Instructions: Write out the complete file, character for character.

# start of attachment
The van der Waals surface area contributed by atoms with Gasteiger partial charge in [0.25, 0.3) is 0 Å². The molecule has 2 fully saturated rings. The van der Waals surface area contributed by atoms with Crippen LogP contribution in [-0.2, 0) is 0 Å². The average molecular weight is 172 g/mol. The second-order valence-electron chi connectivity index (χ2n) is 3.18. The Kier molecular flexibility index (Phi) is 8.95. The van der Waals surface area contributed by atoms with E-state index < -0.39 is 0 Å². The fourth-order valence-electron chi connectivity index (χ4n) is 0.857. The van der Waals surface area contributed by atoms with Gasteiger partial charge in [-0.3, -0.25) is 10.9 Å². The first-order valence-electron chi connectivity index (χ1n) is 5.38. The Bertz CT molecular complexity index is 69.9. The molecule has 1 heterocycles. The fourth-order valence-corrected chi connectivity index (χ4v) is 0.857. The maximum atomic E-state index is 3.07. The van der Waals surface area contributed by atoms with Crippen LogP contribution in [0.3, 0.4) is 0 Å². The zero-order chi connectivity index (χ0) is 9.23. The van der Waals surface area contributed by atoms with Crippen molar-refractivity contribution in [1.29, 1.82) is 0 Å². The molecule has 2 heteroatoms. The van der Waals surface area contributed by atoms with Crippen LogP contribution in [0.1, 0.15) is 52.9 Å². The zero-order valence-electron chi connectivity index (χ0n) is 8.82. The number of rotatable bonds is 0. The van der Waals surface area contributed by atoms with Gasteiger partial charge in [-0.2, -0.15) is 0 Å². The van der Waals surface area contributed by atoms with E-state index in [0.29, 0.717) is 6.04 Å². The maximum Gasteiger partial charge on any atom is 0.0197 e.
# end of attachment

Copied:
The van der Waals surface area contributed by atoms with Gasteiger partial charge in [0.25, 0.3) is 0 Å². The molecule has 2 fully saturated rings. The van der Waals surface area contributed by atoms with Crippen LogP contribution in [-0.2, 0) is 0 Å². The average molecular weight is 172 g/mol. The second-order valence-electron chi connectivity index (χ2n) is 3.18. The Kier molecular flexibility index (Phi) is 8.95. The van der Waals surface area contributed by atoms with E-state index < -0.39 is 0 Å². The fourth-order valence-electron chi connectivity index (χ4n) is 0.857. The van der Waals surface area contributed by atoms with Gasteiger partial charge in [-0.3, -0.25) is 10.9 Å². The first-order valence-electron chi connectivity index (χ1n) is 5.38. The Bertz CT molecular complexity index is 69.9. The molecule has 1 heterocycles. The fourth-order valence-corrected chi connectivity index (χ4v) is 0.857. The maximum atomic E-state index is 3.07. The van der Waals surface area contributed by atoms with Crippen LogP contribution in [0.3, 0.4) is 0 Å². The zero-order chi connectivity index (χ0) is 9.23. The van der Waals surface area contributed by atoms with Crippen molar-refractivity contribution in [1.29, 1.82) is 0 Å². The molecule has 2 heteroatoms. The van der Waals surface area contributed by atoms with Crippen LogP contribution in [0.1, 0.15) is 52.9 Å². The zero-order valence-electron chi connectivity index (χ0n) is 8.82. The number of rotatable bonds is 0. The van der Waals surface area contributed by atoms with Gasteiger partial charge in [-0.2, -0.15) is 0 Å². The van der Waals surface area contributed by atoms with E-state index in [0.29, 0.717) is 6.04 Å². The maximum Gasteiger partial charge on any atom is 0.0197 e.